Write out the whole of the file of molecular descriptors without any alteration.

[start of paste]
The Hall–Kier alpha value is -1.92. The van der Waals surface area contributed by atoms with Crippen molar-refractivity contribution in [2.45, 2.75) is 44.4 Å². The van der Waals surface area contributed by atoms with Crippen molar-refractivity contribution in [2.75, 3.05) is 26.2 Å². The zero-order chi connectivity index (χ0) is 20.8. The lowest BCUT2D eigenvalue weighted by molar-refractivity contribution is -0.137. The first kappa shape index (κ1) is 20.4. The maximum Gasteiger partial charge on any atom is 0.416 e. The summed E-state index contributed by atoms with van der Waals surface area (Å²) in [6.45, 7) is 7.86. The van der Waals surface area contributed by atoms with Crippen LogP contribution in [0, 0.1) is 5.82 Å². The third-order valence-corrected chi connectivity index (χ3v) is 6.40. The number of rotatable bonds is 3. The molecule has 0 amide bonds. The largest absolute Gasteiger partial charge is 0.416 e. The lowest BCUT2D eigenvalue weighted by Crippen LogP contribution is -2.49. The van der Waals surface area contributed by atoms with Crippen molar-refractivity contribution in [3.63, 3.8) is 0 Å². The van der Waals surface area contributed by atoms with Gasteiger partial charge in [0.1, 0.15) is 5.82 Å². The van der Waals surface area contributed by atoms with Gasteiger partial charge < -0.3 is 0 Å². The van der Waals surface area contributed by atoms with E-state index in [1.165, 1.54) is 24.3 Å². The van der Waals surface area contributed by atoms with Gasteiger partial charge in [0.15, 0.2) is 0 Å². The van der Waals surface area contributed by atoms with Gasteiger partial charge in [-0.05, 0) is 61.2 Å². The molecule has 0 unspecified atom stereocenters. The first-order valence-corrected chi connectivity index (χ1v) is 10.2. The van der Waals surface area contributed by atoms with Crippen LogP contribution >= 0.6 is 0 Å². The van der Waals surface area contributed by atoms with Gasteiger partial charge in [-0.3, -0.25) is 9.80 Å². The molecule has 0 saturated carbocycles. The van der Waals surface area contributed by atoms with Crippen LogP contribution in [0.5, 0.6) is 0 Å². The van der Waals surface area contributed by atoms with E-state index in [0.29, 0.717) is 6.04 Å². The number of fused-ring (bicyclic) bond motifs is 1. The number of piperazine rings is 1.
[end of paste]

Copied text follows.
The Hall–Kier alpha value is -1.92. The van der Waals surface area contributed by atoms with Crippen molar-refractivity contribution in [2.45, 2.75) is 44.4 Å². The van der Waals surface area contributed by atoms with Crippen molar-refractivity contribution in [2.75, 3.05) is 26.2 Å². The zero-order chi connectivity index (χ0) is 20.8. The lowest BCUT2D eigenvalue weighted by molar-refractivity contribution is -0.137. The first kappa shape index (κ1) is 20.4. The maximum Gasteiger partial charge on any atom is 0.416 e. The summed E-state index contributed by atoms with van der Waals surface area (Å²) in [6.45, 7) is 7.86. The van der Waals surface area contributed by atoms with Crippen LogP contribution in [0, 0.1) is 5.82 Å². The third-order valence-corrected chi connectivity index (χ3v) is 6.40. The number of rotatable bonds is 3. The molecule has 0 amide bonds. The largest absolute Gasteiger partial charge is 0.416 e. The lowest BCUT2D eigenvalue weighted by Crippen LogP contribution is -2.49. The van der Waals surface area contributed by atoms with Crippen molar-refractivity contribution in [3.63, 3.8) is 0 Å². The van der Waals surface area contributed by atoms with Gasteiger partial charge in [0.1, 0.15) is 5.82 Å². The van der Waals surface area contributed by atoms with Gasteiger partial charge < -0.3 is 0 Å². The van der Waals surface area contributed by atoms with E-state index in [1.165, 1.54) is 24.3 Å². The van der Waals surface area contributed by atoms with Gasteiger partial charge in [0.15, 0.2) is 0 Å². The van der Waals surface area contributed by atoms with Gasteiger partial charge in [-0.05, 0) is 61.2 Å². The molecule has 0 unspecified atom stereocenters. The first-order valence-corrected chi connectivity index (χ1v) is 10.2. The van der Waals surface area contributed by atoms with Crippen LogP contribution >= 0.6 is 0 Å². The van der Waals surface area contributed by atoms with Gasteiger partial charge in [-0.3, -0.25) is 9.80 Å². The molecule has 0 saturated carbocycles. The van der Waals surface area contributed by atoms with Crippen LogP contribution in [0.5, 0.6) is 0 Å². The van der Waals surface area contributed by atoms with E-state index in [0.29, 0.717) is 6.04 Å². The number of fused-ring (bicyclic) bond motifs is 1. The number of piperazine rings is 1.